Friday, January 23, 2015

The Sinister Side of Spirituality

Spirituality is generally misanthropic in that it finds normal human pursuits of wealth, prosperity, romantic love, attachment to family, formal education, social status, etc. as misguided.

Spirituality has a close cousin in environmentalism in that it finds human progress as a catastrophe for the planet, it disregards rigorous science in favor of feel-good theories and it advocates a return to more earthy or native lifestyles; being vegetarian, going organic, practicing yoga (as an aside, I wonder how "yog-aa" has become the normative pronunciation in recent years) and alternative medicine, etc.  They have a romantic view of primitive cultures, and consider them healthier, no matter what the facts say.

The sinister side of this world-view is this: spiritualists and environmentalists gloat over every new disaster that befalls humanity.  Human suffering, whatever the cause, is proof to them that radical change is needed and that their perception that the world has gone haywire is correct and justified.

They might feel "compassion" at others' suffering, but this compassion is tinged with "understanding" and condescension.   A part of them is exceedingly glad whenever a seemingly unmanageable disaster strikes a region.  Be it a tsunami, an outbreak of an infectious disease, a widespread food contamination, a newly discovered side-effect of a much-used chemical, a conviction of a CEO of a successful company, a failed spaceship launch, and so on.  They feel vindicated and happy when the "other side" messes up.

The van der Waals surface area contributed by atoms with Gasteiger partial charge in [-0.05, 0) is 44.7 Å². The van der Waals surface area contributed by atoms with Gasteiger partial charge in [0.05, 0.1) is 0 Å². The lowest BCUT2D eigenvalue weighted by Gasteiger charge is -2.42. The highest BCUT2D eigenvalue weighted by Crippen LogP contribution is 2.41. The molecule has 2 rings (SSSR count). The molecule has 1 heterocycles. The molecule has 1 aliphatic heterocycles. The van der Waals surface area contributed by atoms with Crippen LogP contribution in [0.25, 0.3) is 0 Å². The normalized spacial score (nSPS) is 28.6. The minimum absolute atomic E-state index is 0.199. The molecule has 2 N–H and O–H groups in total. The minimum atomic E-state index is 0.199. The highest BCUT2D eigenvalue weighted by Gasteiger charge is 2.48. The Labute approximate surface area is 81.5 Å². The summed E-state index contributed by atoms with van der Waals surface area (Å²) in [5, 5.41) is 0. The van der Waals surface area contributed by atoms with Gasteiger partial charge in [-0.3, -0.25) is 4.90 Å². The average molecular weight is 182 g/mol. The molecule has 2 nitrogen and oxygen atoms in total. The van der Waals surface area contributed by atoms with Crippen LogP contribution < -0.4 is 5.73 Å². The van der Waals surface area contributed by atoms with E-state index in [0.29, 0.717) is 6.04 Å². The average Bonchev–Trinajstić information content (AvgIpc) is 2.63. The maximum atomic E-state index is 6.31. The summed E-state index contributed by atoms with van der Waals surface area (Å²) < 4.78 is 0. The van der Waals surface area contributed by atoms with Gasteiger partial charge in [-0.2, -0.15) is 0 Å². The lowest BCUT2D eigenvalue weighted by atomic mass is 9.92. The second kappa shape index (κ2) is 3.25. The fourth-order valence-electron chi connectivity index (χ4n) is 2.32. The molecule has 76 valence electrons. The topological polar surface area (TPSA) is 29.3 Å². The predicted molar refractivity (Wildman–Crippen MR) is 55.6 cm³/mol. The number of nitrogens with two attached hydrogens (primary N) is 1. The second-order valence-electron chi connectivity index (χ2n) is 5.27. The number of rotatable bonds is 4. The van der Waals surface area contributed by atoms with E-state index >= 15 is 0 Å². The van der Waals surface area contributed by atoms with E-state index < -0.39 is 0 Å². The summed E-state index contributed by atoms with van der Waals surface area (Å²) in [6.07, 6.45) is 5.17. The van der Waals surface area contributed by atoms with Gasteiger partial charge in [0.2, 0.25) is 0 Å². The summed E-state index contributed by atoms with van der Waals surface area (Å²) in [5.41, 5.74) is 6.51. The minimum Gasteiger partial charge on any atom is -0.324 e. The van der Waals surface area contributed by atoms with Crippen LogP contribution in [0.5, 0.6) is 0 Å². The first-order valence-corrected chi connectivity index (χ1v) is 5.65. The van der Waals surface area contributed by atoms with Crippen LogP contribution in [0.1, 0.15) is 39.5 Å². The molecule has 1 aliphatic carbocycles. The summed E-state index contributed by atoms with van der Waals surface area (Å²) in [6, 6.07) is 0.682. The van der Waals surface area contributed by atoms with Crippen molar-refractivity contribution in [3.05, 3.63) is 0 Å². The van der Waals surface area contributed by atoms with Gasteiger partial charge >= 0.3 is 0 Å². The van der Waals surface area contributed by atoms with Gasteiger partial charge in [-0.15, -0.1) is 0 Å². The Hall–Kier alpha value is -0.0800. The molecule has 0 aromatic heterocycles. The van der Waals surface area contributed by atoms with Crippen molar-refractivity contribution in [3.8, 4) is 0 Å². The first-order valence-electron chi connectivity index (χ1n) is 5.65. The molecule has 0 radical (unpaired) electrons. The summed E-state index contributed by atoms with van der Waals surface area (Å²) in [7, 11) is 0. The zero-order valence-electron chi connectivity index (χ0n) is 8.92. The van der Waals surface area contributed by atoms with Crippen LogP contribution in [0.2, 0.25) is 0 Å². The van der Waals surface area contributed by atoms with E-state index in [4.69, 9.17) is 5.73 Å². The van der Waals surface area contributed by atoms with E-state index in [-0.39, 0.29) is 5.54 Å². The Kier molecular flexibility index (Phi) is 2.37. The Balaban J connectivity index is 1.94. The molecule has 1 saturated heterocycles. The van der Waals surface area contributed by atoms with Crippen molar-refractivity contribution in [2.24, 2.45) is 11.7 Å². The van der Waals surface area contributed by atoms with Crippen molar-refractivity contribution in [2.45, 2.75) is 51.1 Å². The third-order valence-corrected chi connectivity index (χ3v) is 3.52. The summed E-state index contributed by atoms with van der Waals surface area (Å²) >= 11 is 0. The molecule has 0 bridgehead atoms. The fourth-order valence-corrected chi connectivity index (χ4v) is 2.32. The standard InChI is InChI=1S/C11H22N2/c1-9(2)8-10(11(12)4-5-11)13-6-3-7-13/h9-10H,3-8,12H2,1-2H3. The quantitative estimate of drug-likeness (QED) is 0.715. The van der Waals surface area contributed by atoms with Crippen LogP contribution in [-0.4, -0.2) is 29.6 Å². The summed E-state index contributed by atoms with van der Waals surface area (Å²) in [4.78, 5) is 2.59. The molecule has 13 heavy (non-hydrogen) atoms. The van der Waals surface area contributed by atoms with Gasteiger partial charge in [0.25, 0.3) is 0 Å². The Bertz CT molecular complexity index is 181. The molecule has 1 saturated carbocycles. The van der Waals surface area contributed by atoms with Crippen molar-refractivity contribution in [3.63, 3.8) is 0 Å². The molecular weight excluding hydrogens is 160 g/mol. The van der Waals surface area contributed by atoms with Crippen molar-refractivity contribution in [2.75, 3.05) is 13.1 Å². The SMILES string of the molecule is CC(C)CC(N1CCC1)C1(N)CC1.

To be happy when people are happy, and to be sad when they are sad, is antithetical to spirituality.  Spiritualists inwardly glow and gloat when others are sorrowful, and they are miffed when others are joyous and dancing around.  Similarly, environmentalists feel happy when they hear yet another news that a particular GM crop has been banned.  And they feel agony when a scientific paper lays out evidence that the GM crop is indeed safe and makes economic sense.

This kind of criticism can be levied at any philosophy and world-view.  But it is especially noteworthy in relation to spirituality because spirituality is, ostensibly, all about love and freedom.  But in practice, it frowns upon vast sections of humankind and finds their passions and desires as worthy of condemnation (code-worded as "non-judgmental understanding").  And environmentalism, for all its rhetoric, may be cruel in its effects (ref: the campaign against vaccines).

When someone suffers a heartbreak, for example, the spiritualist finds it an opportune moment to talk or reflect about what "real love" is and why "romantic love" is doomed.  When there is an industrial disaster, the spiritualist finds it to be just another symptom of a "dark age" in which material pursuits have overtaken our "higher" impulses and how Gaia is protesting in agony.  A devalued currency is proof to them that monetary theory is hogwash and that everybody should revert to barter.

For a spiritualist or an environmentalist, disasters are good news.  It affords them a fresh lease of self-righteousness and piety ("I'll pray for them").  Their confidence in their esoteric theories is renewed.

After all, if worldly people are happy and content, they must be wrong.  So, the suffering of worldly people is very welcome to them.


parul said...

HAhahahaha. Love the cartoon. :D

Pankaj said...

environmentalist as in people in the environment movement? for example the people protesting the keystone project?